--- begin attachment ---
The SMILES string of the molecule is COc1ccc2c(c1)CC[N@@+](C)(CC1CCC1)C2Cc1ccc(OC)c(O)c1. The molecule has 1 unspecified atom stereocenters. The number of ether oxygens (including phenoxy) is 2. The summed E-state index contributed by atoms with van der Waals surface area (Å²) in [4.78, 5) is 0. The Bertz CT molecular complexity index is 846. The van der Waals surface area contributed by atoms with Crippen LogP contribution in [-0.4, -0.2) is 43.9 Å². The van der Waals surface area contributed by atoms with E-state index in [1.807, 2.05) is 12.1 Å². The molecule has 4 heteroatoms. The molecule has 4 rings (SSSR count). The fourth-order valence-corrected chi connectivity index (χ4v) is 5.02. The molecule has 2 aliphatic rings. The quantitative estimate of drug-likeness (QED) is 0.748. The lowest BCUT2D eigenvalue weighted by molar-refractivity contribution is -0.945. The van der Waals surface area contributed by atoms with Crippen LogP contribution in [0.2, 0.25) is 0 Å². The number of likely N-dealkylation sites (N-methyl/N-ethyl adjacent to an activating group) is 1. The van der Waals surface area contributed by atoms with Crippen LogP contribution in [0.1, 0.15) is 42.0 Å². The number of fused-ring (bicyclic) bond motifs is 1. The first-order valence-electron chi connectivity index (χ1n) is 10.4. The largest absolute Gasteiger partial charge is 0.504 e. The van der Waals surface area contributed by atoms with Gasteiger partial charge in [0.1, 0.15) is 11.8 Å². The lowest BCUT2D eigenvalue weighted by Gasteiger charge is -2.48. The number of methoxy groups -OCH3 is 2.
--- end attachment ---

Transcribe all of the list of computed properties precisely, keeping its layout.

The SMILES string of the molecule is COc1ccc2c(c1)CC[N@@+](C)(CC1CCC1)C2Cc1ccc(OC)c(O)c1. The molecule has 1 unspecified atom stereocenters. The number of ether oxygens (including phenoxy) is 2. The summed E-state index contributed by atoms with van der Waals surface area (Å²) in [4.78, 5) is 0. The Bertz CT molecular complexity index is 846. The van der Waals surface area contributed by atoms with Crippen LogP contribution in [-0.4, -0.2) is 43.9 Å². The van der Waals surface area contributed by atoms with E-state index in [1.807, 2.05) is 12.1 Å². The molecule has 4 heteroatoms. The molecule has 4 rings (SSSR count). The fourth-order valence-corrected chi connectivity index (χ4v) is 5.02. The molecule has 2 aliphatic rings. The quantitative estimate of drug-likeness (QED) is 0.748. The lowest BCUT2D eigenvalue weighted by molar-refractivity contribution is -0.945. The van der Waals surface area contributed by atoms with Crippen LogP contribution in [0.2, 0.25) is 0 Å². The number of likely N-dealkylation sites (N-methyl/N-ethyl adjacent to an activating group) is 1. The van der Waals surface area contributed by atoms with Crippen LogP contribution in [0.1, 0.15) is 42.0 Å². The number of fused-ring (bicyclic) bond motifs is 1. The first-order valence-electron chi connectivity index (χ1n) is 10.4. The largest absolute Gasteiger partial charge is 0.504 e. The van der Waals surface area contributed by atoms with Gasteiger partial charge in [0.1, 0.15) is 11.8 Å². The lowest BCUT2D eigenvalue weighted by Gasteiger charge is -2.48. The number of methoxy groups -OCH3 is 2.